Consider this: Android will never go back in the “just a smartphone OS” box. Google acknowledges this with platforms like Wear OS, Android TV, and Android Automotive (a platform so nascent it doesn’t even have a marketing website). Android is remarkable precisely because it can be made to fit so many innovative and varied forms.
Run Android on your Windows point of sale or kiosk
Imagine a 10 year old point of sale (PoS) terminal in your restaurant running Windows. Even if you could upgrade that system to a newer Windows platform, it’s likely that it wouldn’t run very well and would potentially be missing features or introduce breaking changes to legacy applications.
What if you could migrate that device from Windows to Android? “That’d be swell,” you say, “but isn’t that going to be some kind of VM like BlueStacks, or an Android emulator hack?” Done cheaply and badly, sure: You could probably get an Android VM running inside Windows. But that creates performance issues and division of system overhead, which makes your already-slow and old x86 Windows system even slower. And you still have no one to support you if an app doesn’t work or a system becomes unstable or fails entirely.
Starting at bare metal was crucial when we approached the Android on x86 issue at Esper, because it enabled a true “flip” scenario for our customers (that said, we also offer dual-boot and virtual solutions for x86). We also discovered something everyone loves: Performance improvements. Running our OS on x86 hardware, your old Windows machines will get faster. That’s because Android is a modern OS built on the Linux kernel, designed for ultra-low-power devices, but we’ll take the credit!
Is Android x86 faster than Windows?
The test system in this example is PAR 8000 series point of sale device of fairly modest computing power. It uses a dual core Intel Celeron 3955U processor launched in 2015, with no support for hyperthreading. We ran Geekbench on it three times, in this case testing on Windows 10, and our own Esper x86 solution based on AOSP. Higher is better.
On Windows, the PAR system scored 428 and 838 for single and multithreaded workloads, respectively. On our Esper x86 solution, that same system scored 541 and 1026. For single-threaded performance, that’s an uplift of 26%. And for multithread, the gain works out to a bit over 18%. We understand that benchmarks are just numbers in a vacuum and that real-world workloads are where businesses make decisions, and we’ve got more data we’re crunching in the lab (OK, it’s a room full of cash register computers).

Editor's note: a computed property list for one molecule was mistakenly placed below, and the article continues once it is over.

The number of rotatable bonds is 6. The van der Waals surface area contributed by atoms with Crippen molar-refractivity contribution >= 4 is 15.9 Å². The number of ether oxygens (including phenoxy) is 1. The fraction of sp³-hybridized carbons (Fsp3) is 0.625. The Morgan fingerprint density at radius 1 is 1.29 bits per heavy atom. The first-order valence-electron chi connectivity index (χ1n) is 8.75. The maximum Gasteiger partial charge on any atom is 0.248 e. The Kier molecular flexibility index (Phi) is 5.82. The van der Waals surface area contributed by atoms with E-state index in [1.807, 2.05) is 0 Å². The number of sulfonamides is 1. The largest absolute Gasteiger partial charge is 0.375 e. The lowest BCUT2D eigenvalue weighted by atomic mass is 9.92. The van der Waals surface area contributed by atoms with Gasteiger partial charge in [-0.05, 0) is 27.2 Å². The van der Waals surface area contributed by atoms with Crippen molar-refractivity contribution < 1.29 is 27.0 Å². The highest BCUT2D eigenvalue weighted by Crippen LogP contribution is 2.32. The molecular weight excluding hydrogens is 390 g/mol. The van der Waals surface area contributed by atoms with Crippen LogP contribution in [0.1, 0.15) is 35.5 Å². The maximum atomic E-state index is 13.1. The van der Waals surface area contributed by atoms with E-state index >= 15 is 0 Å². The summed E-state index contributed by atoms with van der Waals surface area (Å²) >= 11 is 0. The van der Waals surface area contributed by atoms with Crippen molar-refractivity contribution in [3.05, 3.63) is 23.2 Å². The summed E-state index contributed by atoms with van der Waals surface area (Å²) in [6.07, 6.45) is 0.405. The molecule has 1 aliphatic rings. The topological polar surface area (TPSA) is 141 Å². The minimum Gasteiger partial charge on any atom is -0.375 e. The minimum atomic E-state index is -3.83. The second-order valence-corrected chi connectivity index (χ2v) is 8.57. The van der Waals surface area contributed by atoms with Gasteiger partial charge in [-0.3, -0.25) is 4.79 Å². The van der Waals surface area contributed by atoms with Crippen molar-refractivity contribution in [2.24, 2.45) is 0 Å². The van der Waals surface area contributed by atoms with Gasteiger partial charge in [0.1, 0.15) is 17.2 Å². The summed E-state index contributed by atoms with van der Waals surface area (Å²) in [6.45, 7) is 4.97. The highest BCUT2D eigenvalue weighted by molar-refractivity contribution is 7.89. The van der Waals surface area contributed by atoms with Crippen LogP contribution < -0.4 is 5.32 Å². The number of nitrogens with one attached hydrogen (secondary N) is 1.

Imagine entire restaurants running Android on legacy hardware without getting rid of a single computer. Converting retail signage and kiosks running Windows to a modern, fully updateable operating system. You read that right: OS updates. Because the x86 architecture is highly stable and well supported by Intel, bringing new versions of the underlying OS for years. And that includes security patches.
Learn more about Android on x86
Since Esper Foundation x86 is custom built for every situation, we offer control, customization, and options you simply won’t find anywhere else. Here are a few of the core features of Foundation:
- Highly Configurable – Esper Foundation for Android can be tailored to your specific requirements and use cases, be it retail kiosks, digital signage, and more. Flexibility and customization are core to the Foundation experience.
- Simple and Easy – Devices shipped after set up and will be ready to run with Esper. All you have to do is turn them on and manage apps and devices remotely.
- Increased Security – Foundation uses a hardened kernel with firmware matched to the device. If your device is stolen, factory reset can be accessed only through the Esper console. And that’s just one of the ways we help protect your devices.
- Easy operations – The Esper console is so simple to use that it applies to a wide range of IT resources.
If you’re a business or org looking to check out our Foundation x86 solution, your VIP access lane to one of our many knowledgeable human beings is going to be via booking a demo here. We’ve worked with Fortune 100 and NYSE 100 brands in the enterprise, and we’ve worked with scrappy consumer tech startups and local small businesses. We’re built for any scale, and we can work with you to build a custom solution, x86 or ARM.